Puffin safari, Iceland
It is common to see a puffin flying around with as many as ten fish in its mouth © Visit Iceland
Puffins are the iconic bird of Iceland, and quite an entertaining species. The puffin’s appearance is unmistakable: black wings, neck and hood, with a podgy white tummy and white cheeks. Their eyes look like triangles, and their parrot-shaped beaks show bright red, yellow and blue in summer. Látrabjarg is the very best spot on the island to encounter puffins as hunting is prohibited on the cliffs, so the birds are fearless and allow you to get within a few inches of them. At the height of summer, when the birds (and tourists) are in full force, the real secret is to go to the cliffs at night. Few realise that the puffins only start returning from the sea after 22.00.
Penguin safari, Falkland Islands
This scenic site is most famous for its king penguin colony where over 1,500 adults have been counted in recent years © Richard Burn, Shutterstock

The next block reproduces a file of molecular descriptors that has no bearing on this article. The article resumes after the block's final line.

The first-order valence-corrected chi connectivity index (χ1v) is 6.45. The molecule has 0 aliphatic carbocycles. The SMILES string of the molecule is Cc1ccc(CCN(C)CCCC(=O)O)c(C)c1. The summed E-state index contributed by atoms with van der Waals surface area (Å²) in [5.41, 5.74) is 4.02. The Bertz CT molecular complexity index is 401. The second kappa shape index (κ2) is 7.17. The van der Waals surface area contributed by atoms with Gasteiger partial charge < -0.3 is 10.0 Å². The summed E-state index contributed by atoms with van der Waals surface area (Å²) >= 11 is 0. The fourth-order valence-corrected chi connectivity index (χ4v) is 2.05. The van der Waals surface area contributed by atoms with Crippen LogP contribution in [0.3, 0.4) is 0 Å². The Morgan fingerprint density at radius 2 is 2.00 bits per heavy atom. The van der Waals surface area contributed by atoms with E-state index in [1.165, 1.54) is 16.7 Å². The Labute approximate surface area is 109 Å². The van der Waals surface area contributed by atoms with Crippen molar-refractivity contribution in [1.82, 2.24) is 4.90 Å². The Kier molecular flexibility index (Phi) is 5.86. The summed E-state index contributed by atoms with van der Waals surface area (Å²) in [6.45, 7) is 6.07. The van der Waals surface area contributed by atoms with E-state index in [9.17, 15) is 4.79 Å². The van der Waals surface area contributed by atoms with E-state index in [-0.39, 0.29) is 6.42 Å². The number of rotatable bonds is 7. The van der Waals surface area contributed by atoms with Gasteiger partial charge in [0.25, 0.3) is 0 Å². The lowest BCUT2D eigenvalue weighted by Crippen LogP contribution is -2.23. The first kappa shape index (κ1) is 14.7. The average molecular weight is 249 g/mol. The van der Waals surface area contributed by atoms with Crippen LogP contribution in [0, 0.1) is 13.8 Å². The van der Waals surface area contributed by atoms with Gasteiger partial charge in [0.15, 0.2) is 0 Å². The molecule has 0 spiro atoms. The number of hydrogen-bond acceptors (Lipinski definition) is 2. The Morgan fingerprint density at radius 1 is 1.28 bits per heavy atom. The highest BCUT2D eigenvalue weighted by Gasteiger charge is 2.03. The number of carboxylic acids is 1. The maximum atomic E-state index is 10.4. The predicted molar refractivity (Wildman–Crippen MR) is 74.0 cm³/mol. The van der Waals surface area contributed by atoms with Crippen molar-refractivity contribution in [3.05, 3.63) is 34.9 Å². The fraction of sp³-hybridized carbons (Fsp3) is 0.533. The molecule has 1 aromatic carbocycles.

For many, the opportunity to see penguins is one of the Falkland Islands' major draws; five species breed around the coasts. One of the best places to visit to be in with a chance of seeing them is Volunteer Point. This colony of king penguins continues to grow and over 1,500 adults have been counted at this site in recent years. Most will be breeding adults with 600–700 young being produced each year. A few of the adult birds have been found to be carrying tags put on them in South Georgia, so new birds coming into the colony from this distant island is a factor in this colony’s success story. The penguins make their nests on a grassy strip of land that separates the lagoon from the open sea, linking the headland to East Falkland. The main colony now has a circle of white stones around it to indicate permitted areas. It should be noted that some penguins, particularly the young birds will often come and investigate those sitting outside the circle! If you sit still and quiet they will often come very close before deciding you are not worth investigating and carrying on with their business.